On Friday, the new North Bank Pedestrian Bridge was opened to the public for the first time. In attendance at a celebratory ribbon-cutting ceremony were Governor Deval Patrick, Congressman Michael Capuano, MassDOT Secretary Rich Davey, Cambridge Mayor Henrietta Davis, Vice Mayor Denise Simmons, and members of the State Legislature, including Rep. Alice Wolf, Sen. Sal DiDomenico, and Rep. Eugene O’Flaherty.
This new bridge connects North Point Park in Cambridge and Paul Revere Park in Charlestown with a path that is open to pedestrians and cyclists. Spanning almost 700 feet, it is one of the longest pedestrian bridges in the region and will play a vital role in increasing access and connectivity among parks and green spaces in the area. It is a key component of a series of projects that have been undertaken in order to forge stronger connections between green spaces along the Charles River Basin.
While actual bridge construction began in 2010, the North Bank Bridge was first made possible in 1989 when the City of Cambridge sued to block “Scheme Z,” a Big Dig design plan that would have have made the construction of new Charles River Basin parklands and the accompanying North Bank Bridge impossible. Cambridge successfully forced the Turnpike Authority to modify Scheme Z and adopt a design plan that allowed the extension of Charles River parkland into Boston Harbor. In 1993, the Turnpike Authority agreed to build the North Bank Bridge upon completion of the Central Artery Project and in 2009, Massachusetts was awarded federal stimulus funding that finally enabled the bridge to be constructed.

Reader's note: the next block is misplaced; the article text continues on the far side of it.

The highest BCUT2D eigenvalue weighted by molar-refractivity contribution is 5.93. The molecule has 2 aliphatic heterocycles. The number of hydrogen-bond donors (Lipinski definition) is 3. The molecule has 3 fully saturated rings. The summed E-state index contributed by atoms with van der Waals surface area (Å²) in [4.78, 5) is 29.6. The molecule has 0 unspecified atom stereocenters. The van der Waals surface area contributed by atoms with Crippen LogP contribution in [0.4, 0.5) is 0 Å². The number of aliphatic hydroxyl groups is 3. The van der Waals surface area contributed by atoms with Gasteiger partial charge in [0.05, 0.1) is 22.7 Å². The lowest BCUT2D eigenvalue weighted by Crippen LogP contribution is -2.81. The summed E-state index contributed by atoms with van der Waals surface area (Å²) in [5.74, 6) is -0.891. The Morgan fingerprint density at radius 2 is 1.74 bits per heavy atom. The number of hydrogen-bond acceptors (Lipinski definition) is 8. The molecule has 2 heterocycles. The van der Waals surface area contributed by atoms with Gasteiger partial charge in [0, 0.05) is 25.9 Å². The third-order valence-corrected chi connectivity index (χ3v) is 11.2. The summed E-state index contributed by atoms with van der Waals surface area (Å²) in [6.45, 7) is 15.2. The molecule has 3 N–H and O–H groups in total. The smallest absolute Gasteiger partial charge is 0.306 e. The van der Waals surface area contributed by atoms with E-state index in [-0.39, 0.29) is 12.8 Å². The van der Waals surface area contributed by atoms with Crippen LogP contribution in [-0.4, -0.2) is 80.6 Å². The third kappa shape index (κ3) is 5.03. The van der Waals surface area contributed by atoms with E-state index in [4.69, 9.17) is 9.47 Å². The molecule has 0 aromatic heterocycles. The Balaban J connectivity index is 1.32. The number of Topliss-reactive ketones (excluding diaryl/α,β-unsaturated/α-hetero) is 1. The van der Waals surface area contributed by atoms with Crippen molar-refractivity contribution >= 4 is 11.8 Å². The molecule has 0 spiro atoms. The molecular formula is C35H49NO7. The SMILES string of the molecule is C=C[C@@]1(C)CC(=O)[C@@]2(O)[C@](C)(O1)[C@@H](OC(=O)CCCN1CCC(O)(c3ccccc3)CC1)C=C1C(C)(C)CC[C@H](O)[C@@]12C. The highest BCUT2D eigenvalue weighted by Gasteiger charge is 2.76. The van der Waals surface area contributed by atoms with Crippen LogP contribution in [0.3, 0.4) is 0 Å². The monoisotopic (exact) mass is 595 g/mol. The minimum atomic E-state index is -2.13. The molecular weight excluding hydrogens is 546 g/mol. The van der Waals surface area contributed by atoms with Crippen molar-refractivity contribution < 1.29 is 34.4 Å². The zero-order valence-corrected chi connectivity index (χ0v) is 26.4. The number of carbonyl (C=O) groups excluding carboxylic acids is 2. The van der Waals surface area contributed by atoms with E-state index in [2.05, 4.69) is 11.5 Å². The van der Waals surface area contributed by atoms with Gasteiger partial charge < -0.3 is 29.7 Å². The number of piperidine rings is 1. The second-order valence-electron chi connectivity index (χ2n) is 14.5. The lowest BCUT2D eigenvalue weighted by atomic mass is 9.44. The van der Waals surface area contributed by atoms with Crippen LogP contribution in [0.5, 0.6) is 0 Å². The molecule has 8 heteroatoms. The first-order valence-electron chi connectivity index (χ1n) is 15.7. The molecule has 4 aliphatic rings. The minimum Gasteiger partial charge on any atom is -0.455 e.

This bridge will now stand for many years as a strong physical and symbolic link between Cambridge and Charlestown. It is a capstone on the revitalization of a “lost half-mile” of Charles River waterfront, and is an essential addition to the Charles River Basin.